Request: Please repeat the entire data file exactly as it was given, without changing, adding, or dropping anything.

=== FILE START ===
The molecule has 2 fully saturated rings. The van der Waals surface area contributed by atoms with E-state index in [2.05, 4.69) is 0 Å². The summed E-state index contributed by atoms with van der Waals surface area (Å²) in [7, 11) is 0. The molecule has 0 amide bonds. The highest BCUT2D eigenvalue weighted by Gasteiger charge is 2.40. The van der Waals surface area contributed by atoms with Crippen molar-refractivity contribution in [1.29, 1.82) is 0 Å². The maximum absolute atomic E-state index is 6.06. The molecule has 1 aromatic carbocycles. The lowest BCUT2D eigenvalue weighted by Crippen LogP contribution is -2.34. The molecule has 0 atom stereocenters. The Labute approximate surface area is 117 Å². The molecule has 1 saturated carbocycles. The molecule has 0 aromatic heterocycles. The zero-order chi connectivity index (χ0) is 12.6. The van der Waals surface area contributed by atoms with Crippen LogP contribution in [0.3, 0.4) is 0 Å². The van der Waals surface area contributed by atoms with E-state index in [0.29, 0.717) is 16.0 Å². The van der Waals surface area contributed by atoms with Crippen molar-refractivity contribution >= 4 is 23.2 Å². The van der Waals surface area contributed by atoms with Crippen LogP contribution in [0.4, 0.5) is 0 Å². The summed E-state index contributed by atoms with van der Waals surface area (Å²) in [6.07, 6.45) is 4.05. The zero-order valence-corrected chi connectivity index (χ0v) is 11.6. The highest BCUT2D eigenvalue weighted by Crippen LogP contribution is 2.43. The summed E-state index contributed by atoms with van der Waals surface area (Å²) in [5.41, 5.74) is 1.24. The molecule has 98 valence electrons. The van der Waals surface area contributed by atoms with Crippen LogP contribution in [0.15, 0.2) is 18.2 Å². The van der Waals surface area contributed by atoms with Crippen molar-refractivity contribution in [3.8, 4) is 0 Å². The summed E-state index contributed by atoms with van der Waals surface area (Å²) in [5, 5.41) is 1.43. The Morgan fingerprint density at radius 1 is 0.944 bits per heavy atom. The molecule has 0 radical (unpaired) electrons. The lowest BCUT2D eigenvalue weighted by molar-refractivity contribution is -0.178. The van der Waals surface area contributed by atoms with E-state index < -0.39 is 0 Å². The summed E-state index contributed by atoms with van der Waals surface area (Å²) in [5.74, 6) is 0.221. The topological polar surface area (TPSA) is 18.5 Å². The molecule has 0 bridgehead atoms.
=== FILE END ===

The molecule has 2 fully saturated rings. The van der Waals surface area contributed by atoms with E-state index in [2.05, 4.69) is 0 Å². The summed E-state index contributed by atoms with van der Waals surface area (Å²) in [7, 11) is 0. The molecule has 0 amide bonds. The highest BCUT2D eigenvalue weighted by Gasteiger charge is 2.40. The van der Waals surface area contributed by atoms with Crippen molar-refractivity contribution in [1.29, 1.82) is 0 Å². The maximum absolute atomic E-state index is 6.06. The molecule has 1 aromatic carbocycles. The lowest BCUT2D eigenvalue weighted by Crippen LogP contribution is -2.34. The molecule has 0 atom stereocenters. The Labute approximate surface area is 117 Å². The molecule has 1 saturated carbocycles. The molecule has 0 aromatic heterocycles. The zero-order chi connectivity index (χ0) is 12.6. The van der Waals surface area contributed by atoms with Crippen LogP contribution in [0.3, 0.4) is 0 Å². The van der Waals surface area contributed by atoms with E-state index in [0.29, 0.717) is 16.0 Å². The van der Waals surface area contributed by atoms with Crippen molar-refractivity contribution >= 4 is 23.2 Å². The van der Waals surface area contributed by atoms with Crippen LogP contribution in [0.4, 0.5) is 0 Å². The summed E-state index contributed by atoms with van der Waals surface area (Å²) in [6.07, 6.45) is 4.05. The zero-order valence-corrected chi connectivity index (χ0v) is 11.6. The highest BCUT2D eigenvalue weighted by Crippen LogP contribution is 2.43. The summed E-state index contributed by atoms with van der Waals surface area (Å²) in [5.41, 5.74) is 1.24. The molecule has 98 valence electrons. The van der Waals surface area contributed by atoms with Crippen LogP contribution in [0.15, 0.2) is 18.2 Å². The van der Waals surface area contributed by atoms with Crippen molar-refractivity contribution in [3.8, 4) is 0 Å². The summed E-state index contributed by atoms with van der Waals surface area (Å²) in [5, 5.41) is 1.43. The Morgan fingerprint density at radius 1 is 0.944 bits per heavy atom. The molecule has 0 radical (unpaired) electrons. The lowest BCUT2D eigenvalue weighted by molar-refractivity contribution is -0.178. The van der Waals surface area contributed by atoms with E-state index < -0.39 is 0 Å². The summed E-state index contributed by atoms with van der Waals surface area (Å²) in [5.74, 6) is 0.221. The topological polar surface area (TPSA) is 18.5 Å². The molecule has 0 bridgehead atoms.